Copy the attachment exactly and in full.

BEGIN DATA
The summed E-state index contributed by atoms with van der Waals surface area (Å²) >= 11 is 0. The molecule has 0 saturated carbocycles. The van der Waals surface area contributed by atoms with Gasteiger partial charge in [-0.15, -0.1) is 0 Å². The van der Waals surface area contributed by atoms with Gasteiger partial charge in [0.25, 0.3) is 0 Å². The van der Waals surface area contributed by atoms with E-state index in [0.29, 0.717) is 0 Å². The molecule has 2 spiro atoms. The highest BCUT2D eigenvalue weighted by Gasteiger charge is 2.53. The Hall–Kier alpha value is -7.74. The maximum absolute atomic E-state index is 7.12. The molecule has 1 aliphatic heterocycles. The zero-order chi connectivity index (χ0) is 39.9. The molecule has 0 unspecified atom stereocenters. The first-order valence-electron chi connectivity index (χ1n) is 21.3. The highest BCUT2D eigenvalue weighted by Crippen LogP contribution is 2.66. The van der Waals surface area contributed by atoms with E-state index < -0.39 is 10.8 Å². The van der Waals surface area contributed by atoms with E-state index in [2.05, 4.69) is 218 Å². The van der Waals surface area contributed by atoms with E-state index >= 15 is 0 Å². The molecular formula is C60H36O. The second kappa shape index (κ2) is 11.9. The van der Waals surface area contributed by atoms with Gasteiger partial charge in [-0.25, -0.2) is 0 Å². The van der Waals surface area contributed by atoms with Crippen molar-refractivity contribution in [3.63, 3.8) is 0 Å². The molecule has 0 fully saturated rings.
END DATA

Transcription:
The summed E-state index contributed by atoms with van der Waals surface area (Å²) >= 11 is 0. The molecule has 0 saturated carbocycles. The van der Waals surface area contributed by atoms with Gasteiger partial charge in [-0.15, -0.1) is 0 Å². The van der Waals surface area contributed by atoms with Gasteiger partial charge in [0.25, 0.3) is 0 Å². The van der Waals surface area contributed by atoms with E-state index in [0.29, 0.717) is 0 Å². The molecule has 2 spiro atoms. The highest BCUT2D eigenvalue weighted by Gasteiger charge is 2.53. The Hall–Kier alpha value is -7.74. The maximum absolute atomic E-state index is 7.12. The molecule has 1 aliphatic heterocycles. The zero-order chi connectivity index (χ0) is 39.9. The molecule has 0 unspecified atom stereocenters. The first-order valence-electron chi connectivity index (χ1n) is 21.3. The highest BCUT2D eigenvalue weighted by Crippen LogP contribution is 2.66. The van der Waals surface area contributed by atoms with E-state index < -0.39 is 10.8 Å². The van der Waals surface area contributed by atoms with E-state index in [2.05, 4.69) is 218 Å². The van der Waals surface area contributed by atoms with E-state index >= 15 is 0 Å². The molecular formula is C60H36O. The second kappa shape index (κ2) is 11.9. The van der Waals surface area contributed by atoms with Gasteiger partial charge in [-0.25, -0.2) is 0 Å². The van der Waals surface area contributed by atoms with Crippen molar-refractivity contribution in [3.63, 3.8) is 0 Å². The molecule has 0 fully saturated rings.